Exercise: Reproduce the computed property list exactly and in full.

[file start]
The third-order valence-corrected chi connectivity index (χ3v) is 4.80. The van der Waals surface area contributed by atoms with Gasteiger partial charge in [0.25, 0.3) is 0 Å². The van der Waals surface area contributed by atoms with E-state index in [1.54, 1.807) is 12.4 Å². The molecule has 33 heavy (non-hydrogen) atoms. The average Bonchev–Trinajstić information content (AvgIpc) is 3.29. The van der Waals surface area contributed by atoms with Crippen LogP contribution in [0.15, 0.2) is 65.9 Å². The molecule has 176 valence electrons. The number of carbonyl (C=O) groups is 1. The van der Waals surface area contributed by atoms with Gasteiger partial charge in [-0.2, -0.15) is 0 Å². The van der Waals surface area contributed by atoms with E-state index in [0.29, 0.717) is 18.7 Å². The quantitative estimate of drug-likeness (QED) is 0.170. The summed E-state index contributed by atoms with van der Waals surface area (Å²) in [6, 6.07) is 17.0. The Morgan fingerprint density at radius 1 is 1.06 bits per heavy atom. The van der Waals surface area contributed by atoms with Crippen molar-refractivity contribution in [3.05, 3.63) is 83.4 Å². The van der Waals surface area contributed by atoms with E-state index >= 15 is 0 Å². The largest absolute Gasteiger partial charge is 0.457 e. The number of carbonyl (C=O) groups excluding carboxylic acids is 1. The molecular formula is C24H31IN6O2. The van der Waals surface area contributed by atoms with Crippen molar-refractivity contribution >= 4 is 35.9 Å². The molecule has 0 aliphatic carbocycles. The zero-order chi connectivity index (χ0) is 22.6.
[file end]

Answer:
The third-order valence-corrected chi connectivity index (χ3v) is 4.80. The van der Waals surface area contributed by atoms with Gasteiger partial charge in [0.25, 0.3) is 0 Å². The van der Waals surface area contributed by atoms with E-state index in [1.54, 1.807) is 12.4 Å². The molecule has 33 heavy (non-hydrogen) atoms. The average Bonchev–Trinajstić information content (AvgIpc) is 3.29. The van der Waals surface area contributed by atoms with Crippen LogP contribution in [0.15, 0.2) is 65.9 Å². The molecule has 176 valence electrons. The number of carbonyl (C=O) groups is 1. The van der Waals surface area contributed by atoms with Gasteiger partial charge in [-0.2, -0.15) is 0 Å². The van der Waals surface area contributed by atoms with E-state index in [0.29, 0.717) is 18.7 Å². The quantitative estimate of drug-likeness (QED) is 0.170. The summed E-state index contributed by atoms with van der Waals surface area (Å²) in [6, 6.07) is 17.0. The Morgan fingerprint density at radius 1 is 1.06 bits per heavy atom. The van der Waals surface area contributed by atoms with Crippen molar-refractivity contribution in [3.05, 3.63) is 83.4 Å². The van der Waals surface area contributed by atoms with E-state index >= 15 is 0 Å². The largest absolute Gasteiger partial charge is 0.457 e. The number of carbonyl (C=O) groups excluding carboxylic acids is 1. The molecular formula is C24H31IN6O2. The van der Waals surface area contributed by atoms with Crippen molar-refractivity contribution >= 4 is 35.9 Å². The molecule has 0 aliphatic carbocycles. The zero-order chi connectivity index (χ0) is 22.6.